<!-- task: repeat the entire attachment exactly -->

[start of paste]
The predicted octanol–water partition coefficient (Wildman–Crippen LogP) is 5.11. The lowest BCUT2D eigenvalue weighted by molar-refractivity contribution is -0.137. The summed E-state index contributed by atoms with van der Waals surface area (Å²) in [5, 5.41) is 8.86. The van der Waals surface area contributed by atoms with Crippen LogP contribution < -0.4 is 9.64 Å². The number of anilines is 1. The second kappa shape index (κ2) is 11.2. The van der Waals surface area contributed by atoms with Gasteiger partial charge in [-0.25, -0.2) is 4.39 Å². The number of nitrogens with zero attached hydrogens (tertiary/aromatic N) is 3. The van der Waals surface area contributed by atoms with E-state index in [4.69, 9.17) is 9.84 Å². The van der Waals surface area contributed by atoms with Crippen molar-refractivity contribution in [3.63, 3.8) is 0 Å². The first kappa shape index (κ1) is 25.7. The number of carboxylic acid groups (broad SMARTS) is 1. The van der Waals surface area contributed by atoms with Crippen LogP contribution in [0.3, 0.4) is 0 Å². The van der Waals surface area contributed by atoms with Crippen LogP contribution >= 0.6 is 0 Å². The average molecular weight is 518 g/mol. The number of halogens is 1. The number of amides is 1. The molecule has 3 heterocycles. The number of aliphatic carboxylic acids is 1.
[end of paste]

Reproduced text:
The predicted octanol–water partition coefficient (Wildman–Crippen LogP) is 5.11. The lowest BCUT2D eigenvalue weighted by molar-refractivity contribution is -0.137. The summed E-state index contributed by atoms with van der Waals surface area (Å²) in [5, 5.41) is 8.86. The van der Waals surface area contributed by atoms with Crippen LogP contribution < -0.4 is 9.64 Å². The number of anilines is 1. The second kappa shape index (κ2) is 11.2. The van der Waals surface area contributed by atoms with Gasteiger partial charge in [-0.25, -0.2) is 4.39 Å². The number of nitrogens with zero attached hydrogens (tertiary/aromatic N) is 3. The van der Waals surface area contributed by atoms with E-state index in [4.69, 9.17) is 9.84 Å². The van der Waals surface area contributed by atoms with Crippen molar-refractivity contribution in [3.63, 3.8) is 0 Å². The first kappa shape index (κ1) is 25.7. The number of carboxylic acid groups (broad SMARTS) is 1. The van der Waals surface area contributed by atoms with Crippen LogP contribution in [0.3, 0.4) is 0 Å². The van der Waals surface area contributed by atoms with Crippen LogP contribution >= 0.6 is 0 Å². The average molecular weight is 518 g/mol. The number of halogens is 1. The number of amides is 1. The molecule has 3 heterocycles. The number of aliphatic carboxylic acids is 1.